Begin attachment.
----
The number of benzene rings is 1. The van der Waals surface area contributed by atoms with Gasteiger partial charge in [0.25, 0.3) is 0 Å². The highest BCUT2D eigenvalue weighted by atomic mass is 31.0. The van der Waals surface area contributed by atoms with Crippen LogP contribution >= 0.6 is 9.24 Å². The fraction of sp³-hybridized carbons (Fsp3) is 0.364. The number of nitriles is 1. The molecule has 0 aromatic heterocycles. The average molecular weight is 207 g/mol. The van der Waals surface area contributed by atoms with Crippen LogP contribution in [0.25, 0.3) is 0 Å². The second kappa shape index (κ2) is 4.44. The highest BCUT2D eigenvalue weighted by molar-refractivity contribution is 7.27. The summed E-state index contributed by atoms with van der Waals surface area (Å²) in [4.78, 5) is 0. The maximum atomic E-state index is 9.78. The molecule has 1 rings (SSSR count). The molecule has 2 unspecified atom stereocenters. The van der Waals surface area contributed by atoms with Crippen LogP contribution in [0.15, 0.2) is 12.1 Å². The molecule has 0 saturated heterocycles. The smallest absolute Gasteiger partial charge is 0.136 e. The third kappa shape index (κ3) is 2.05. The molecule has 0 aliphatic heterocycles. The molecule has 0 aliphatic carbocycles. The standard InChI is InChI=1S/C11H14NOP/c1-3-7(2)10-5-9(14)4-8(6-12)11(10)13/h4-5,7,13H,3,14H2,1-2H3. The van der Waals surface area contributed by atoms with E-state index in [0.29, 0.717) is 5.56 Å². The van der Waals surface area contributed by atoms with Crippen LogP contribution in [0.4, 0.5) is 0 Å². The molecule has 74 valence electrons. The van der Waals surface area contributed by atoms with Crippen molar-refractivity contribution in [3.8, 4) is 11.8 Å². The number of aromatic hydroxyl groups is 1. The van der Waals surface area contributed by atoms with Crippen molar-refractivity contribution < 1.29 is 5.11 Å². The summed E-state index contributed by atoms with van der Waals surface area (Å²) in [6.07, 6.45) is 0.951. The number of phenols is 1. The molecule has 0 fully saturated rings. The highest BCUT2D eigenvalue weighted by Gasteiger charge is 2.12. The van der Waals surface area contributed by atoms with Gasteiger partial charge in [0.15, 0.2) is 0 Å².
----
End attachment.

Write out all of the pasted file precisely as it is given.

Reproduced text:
The number of benzene rings is 1. The van der Waals surface area contributed by atoms with Gasteiger partial charge in [0.25, 0.3) is 0 Å². The highest BCUT2D eigenvalue weighted by atomic mass is 31.0. The van der Waals surface area contributed by atoms with Crippen LogP contribution >= 0.6 is 9.24 Å². The fraction of sp³-hybridized carbons (Fsp3) is 0.364. The number of nitriles is 1. The molecule has 0 aromatic heterocycles. The average molecular weight is 207 g/mol. The van der Waals surface area contributed by atoms with Crippen LogP contribution in [0.25, 0.3) is 0 Å². The second kappa shape index (κ2) is 4.44. The highest BCUT2D eigenvalue weighted by molar-refractivity contribution is 7.27. The summed E-state index contributed by atoms with van der Waals surface area (Å²) in [4.78, 5) is 0. The maximum atomic E-state index is 9.78. The molecule has 1 rings (SSSR count). The molecule has 2 unspecified atom stereocenters. The van der Waals surface area contributed by atoms with Crippen LogP contribution in [0.15, 0.2) is 12.1 Å². The molecule has 0 saturated heterocycles. The smallest absolute Gasteiger partial charge is 0.136 e. The third kappa shape index (κ3) is 2.05. The molecule has 0 aliphatic heterocycles. The molecule has 0 aliphatic carbocycles. The standard InChI is InChI=1S/C11H14NOP/c1-3-7(2)10-5-9(14)4-8(6-12)11(10)13/h4-5,7,13H,3,14H2,1-2H3. The van der Waals surface area contributed by atoms with E-state index in [0.29, 0.717) is 5.56 Å². The van der Waals surface area contributed by atoms with Crippen LogP contribution in [0.4, 0.5) is 0 Å². The molecule has 74 valence electrons. The van der Waals surface area contributed by atoms with Crippen molar-refractivity contribution in [3.8, 4) is 11.8 Å². The number of aromatic hydroxyl groups is 1. The van der Waals surface area contributed by atoms with Crippen molar-refractivity contribution < 1.29 is 5.11 Å². The summed E-state index contributed by atoms with van der Waals surface area (Å²) in [6.07, 6.45) is 0.951. The number of phenols is 1. The molecule has 0 fully saturated rings. The highest BCUT2D eigenvalue weighted by Gasteiger charge is 2.12. The van der Waals surface area contributed by atoms with Gasteiger partial charge in [0.15, 0.2) is 0 Å².